On offer is a fascinating, historically significant journal handwriten by Joel Cadbury, on his journey to post War of 1812 America. The journal sees Cadbury travel from England to the United States, travel south to Washington D.C. discussing many of the prescient questions of the early 1800s in America, including seeing the U.S. Senate debate the 'Missouri Question'. He travels to Virginia, where he sees and is disgusted with the state of slavery and African-Americans on plantations. He visits Mount Vernon and George Washington's tomb, and meets, by chance, the Vice President of the United States, Daniel D. Tompkins. While the cover of the journal says "Joel Cadbury's Account of his Voyages to and From American and from its shore from 1815 to 1820," the years of 1815 appear to have been cut out of the book. 4 pages are missing from the very beginning, and the journal's first entry is in 1816. The journal begins with Cadbury's journey on the "Ship Mexico" that sailed from England to the United States. "2nd day 8 Mo. 1816. Being the second time we come on board, there was a fair freeze but very little of it, we got down as far as the Rock this day, but the wind dying entirely away we were obliged to drop anchor to keep us from being run on the sands." Cadbury keeps details on what happened on the ship and the many other ships and people interacted with on the journey across the Atlantic. These ships include one heading from Liverpool to Savannah, called "the Recovery from New Orleans Captain Barnard bound to Bordeaux she had on board the crew of a Spanish ship bound to Holland which they had taken off a wreck in distress." The ship lands in Sandy Hook, New Jersey, 'certainly well named for there is nothing but sand on which there are a few evergreens grown." Cadbury heads, on horseback, to Philadelphia, where he meets with family. '…reached my uncle about 2 oclock found my cousins at dinner, was exceeding kindly received by them.' The first long entry in the book ends with Cadbury speaking reflexively on his life and journey so far. The next entry, 18 pages in length is entitled by Cadbury, "A short account of an agreeable excursion taken to Muncy for 3 weeks from 15th of 7th Mo. to [ ] of the 8th Mo. 1817 to our Dear Fr'd Mercy Ellis's.' The longest section of the journal is next, entitled 'An account of an excursion to the South from 1. Mo. 10 1820 to 2 Mo.' First, he goes to Washington D.C. and requests his driver to take him "immediately to where congress was sitting in the finished wings of the Capitol." He then remarks that "the center building tis supposed will be finished and will be one of the most splendid buildings in America." He is referring to the Capitol building, which was burned down in the War of 1812, and for which was being reconstructed had started in 1815, and which was continuing when Cadbury sees it in 1820. He writes, "you will find us in the Gallery of the Senate been very desirous to hear everything we can on the Missouri Questions…not only of great importance but also on account of the results which may issue from any decision on the subject." The Missouri Question he speaks of is the furious debate going on the congress, as to whether the state of Missouri should be admitted to the United States as a slave owning state or one in which slavery was abolished. The "Missouri Compromise," ratified in early May 1820, provided for the admission of the District of Maine as a 'free state' and Missouri as a 'slave state,' so as not to disturb the power balance between free and slave states. He writes, "The Missouri demand on admission into the Union is justified in doing it by the laws of the US the question this is shall she be admitted while her state laws admit for slavery." Though England still had slavery by the time Cadbury was writing, he is obviously a virulent abolitionist, writing, "The inhuman traffic in negroes one party contended tis not constitutions to cripple her in any point while the other say admit her not to join a free congress with slavery in her bosom. She herself demands a curse a yoke which will one day grind her to the dust how blind then are men to their own real interested… Strange infatuation murdering their own feelings and intending to murder those of generations unborn for ages to com." Cadbury predicts the a U.S. Civil War, writing, "Some day if she is not admitted it may cause a division of the States woe to this happy land when this does not take place." He spends much of the time in his journey to the South commenting on the sugar, rice, and cotton plantations that he sees, and the misery that he witnesses in the slaves who work the plantations. "Permit me to copy the following advertisement which was the first thing that struck my eye in turning over a paper in the tavern we are now in: Negroes for Sale The Subscriber offers for sale a bargain 1 Colored Women 28 years 1 colored girl 8 years 1 Colored boy child 7." After this page, 3 pages from this section have been cut out. Cadbury, "accompanied by James on horse or rather on ponyback and J on horseback," travels to Mount Vernon, "Once the residence and now the resting place of the Bones of the General Washington", near Alexandria, Virginia. He describes the home and gardens in great detail, and visits Washington's tomb. From there, Cadbury travels back to Washington D.C., visits the Patent Office "which is really a great curiosity." He visits the House of Representatives and "there with wonder I surveyed the objects which surrounded me with an astonishment called forth by the grandeur which appeared in the inside decorations." The section ends with Cadbury meeting the Vice President of the United States, "at the first place I stopped." At the time in 1820, the V.P. was Daniel D. Tompkins, who was serving under James Monroe. In the next section, Cadbury heads back to England on the Ship Bourier. The section is 20 pages long, and accounts the trip back to Cadbury's home in Liverpool. Cadbury spends much of the section reminiscing about the United States and England and its people as well as speaking often about the weather and the speed of the ship. He returns home to a Liverpool that 'looks dark dirty and gloomy…every thing appeared very different to what I had anticipated - the houses looked high the Bricks very dark coloured.' The final section, a short 11 pages, is the 'Journal of my second voyage to the United States in the Ship Lancaster Burkhart, for Philadelphia - Sailed the 4th day of Second Month 1821. On this journey he is 'accompanied by my kind & affectionate brother Bevy. This section is written in much less detail than the others. It recounts Cadbury and his brother's trip back to Philadelphia to see their uncle and cousins. 3 pages have been cut off the middle. the section ends abruptly, with the brothers still on the ship to America. Many blank pages follow the section, suggesting that Cadbury had the intention of finishing the section, but never actually did.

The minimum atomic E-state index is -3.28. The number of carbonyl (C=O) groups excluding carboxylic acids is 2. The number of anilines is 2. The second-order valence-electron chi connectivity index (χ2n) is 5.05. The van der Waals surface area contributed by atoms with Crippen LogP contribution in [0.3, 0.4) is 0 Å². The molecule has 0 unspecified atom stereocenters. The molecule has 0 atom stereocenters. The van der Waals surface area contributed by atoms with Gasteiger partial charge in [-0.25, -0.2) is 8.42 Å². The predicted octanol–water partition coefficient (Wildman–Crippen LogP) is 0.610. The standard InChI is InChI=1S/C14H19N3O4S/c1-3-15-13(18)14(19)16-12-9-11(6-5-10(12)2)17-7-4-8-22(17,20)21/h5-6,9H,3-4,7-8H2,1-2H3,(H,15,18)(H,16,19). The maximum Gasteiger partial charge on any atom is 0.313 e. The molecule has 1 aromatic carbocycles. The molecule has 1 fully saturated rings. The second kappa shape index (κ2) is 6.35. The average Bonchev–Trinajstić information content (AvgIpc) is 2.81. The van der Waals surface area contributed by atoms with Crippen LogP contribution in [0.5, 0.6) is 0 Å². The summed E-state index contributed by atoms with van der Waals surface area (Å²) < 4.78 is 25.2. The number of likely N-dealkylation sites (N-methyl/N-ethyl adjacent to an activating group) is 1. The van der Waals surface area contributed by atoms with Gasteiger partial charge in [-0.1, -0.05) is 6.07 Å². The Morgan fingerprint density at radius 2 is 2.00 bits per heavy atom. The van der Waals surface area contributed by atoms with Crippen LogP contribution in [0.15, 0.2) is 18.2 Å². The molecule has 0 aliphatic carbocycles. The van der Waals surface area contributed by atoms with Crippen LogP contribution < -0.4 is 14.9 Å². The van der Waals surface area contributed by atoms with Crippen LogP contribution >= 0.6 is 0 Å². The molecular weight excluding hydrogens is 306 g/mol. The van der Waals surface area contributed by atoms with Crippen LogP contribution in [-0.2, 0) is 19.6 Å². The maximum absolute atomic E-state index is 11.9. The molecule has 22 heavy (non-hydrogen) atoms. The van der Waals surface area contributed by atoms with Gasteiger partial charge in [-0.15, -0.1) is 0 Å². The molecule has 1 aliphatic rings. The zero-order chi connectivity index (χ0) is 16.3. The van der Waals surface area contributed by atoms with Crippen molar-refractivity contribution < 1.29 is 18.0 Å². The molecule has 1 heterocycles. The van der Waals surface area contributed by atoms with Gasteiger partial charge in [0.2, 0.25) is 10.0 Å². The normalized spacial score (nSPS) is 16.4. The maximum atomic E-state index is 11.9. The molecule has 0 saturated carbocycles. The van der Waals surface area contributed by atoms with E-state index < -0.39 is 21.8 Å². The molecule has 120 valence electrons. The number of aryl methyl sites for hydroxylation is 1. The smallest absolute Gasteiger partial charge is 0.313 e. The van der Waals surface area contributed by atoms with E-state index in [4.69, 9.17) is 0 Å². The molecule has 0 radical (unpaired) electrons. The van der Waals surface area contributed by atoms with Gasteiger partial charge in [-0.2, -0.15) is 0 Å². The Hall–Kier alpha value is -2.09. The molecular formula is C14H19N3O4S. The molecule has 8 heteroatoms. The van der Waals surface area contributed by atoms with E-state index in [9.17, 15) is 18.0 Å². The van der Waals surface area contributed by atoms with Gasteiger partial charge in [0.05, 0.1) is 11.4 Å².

KEYWORDS: HISTORY OF, JOEL CADBURY, BEVERLY CADBURY, ENGLAND, WASHINGTON D.C., DISTRICT OF COLUMBIA, CONGRESS, SENATE, HOUSE OF REPRESENTATIVES, 1815, 1820, EARLY 1800s, SHIP MEXICO, SHIP RECOVERY, SHIP BOURIER, SHIP LANCASTER BURKHARDT, CAPITOL BUILDING, MISSOURI QUESTION, MISSOURI COMPROMISE, SLAVERY, FREE STATE, SLAVE STATE, SLAVES, PLANTATION, MOUNT VERNON, GEORGE WASHINGTON, NORTHUMBERLAND, PHILADELPHIA ALEXANDRIA, VIRGINIA, VICE PRESIDENT, DANIEL D. TOMPKINS, HISTORY OF, POST WAR OF 1812, ENGLISHMAN TRAVELING IN AMERICA, HANDWRITTEN, MANUSCRIPT, DOCUMENT, LETTER, AUTOGRAPH, WRITER, HAND WRITTEN, DOCUMENTS, SIGNED, LETTERS, MANUSCRIPTS, HISTORICAL, HOLOGRAPH, WRITERS, AUTOGRAPHS, PERSONAL, MEMOIR, MEMORIAL, AMERICANA, ANTIQUITÉ, CONTRAT, VÉLIN, DOCUMENT, MANUSCRIT, PAPIER ANTIKE, BRIEF, PERGAMENT, DOKUMENT, MANUSKRIPT, PAPIER OGGETTO D'ANTIQUARIATO, ATTO, VELINA, DOCUMENTO, MANOSCRITTO, CARTA ANTIGÜEDAD, HECHO, VITELA, DOCUMENTO, MANUSCRITO, PAPEL,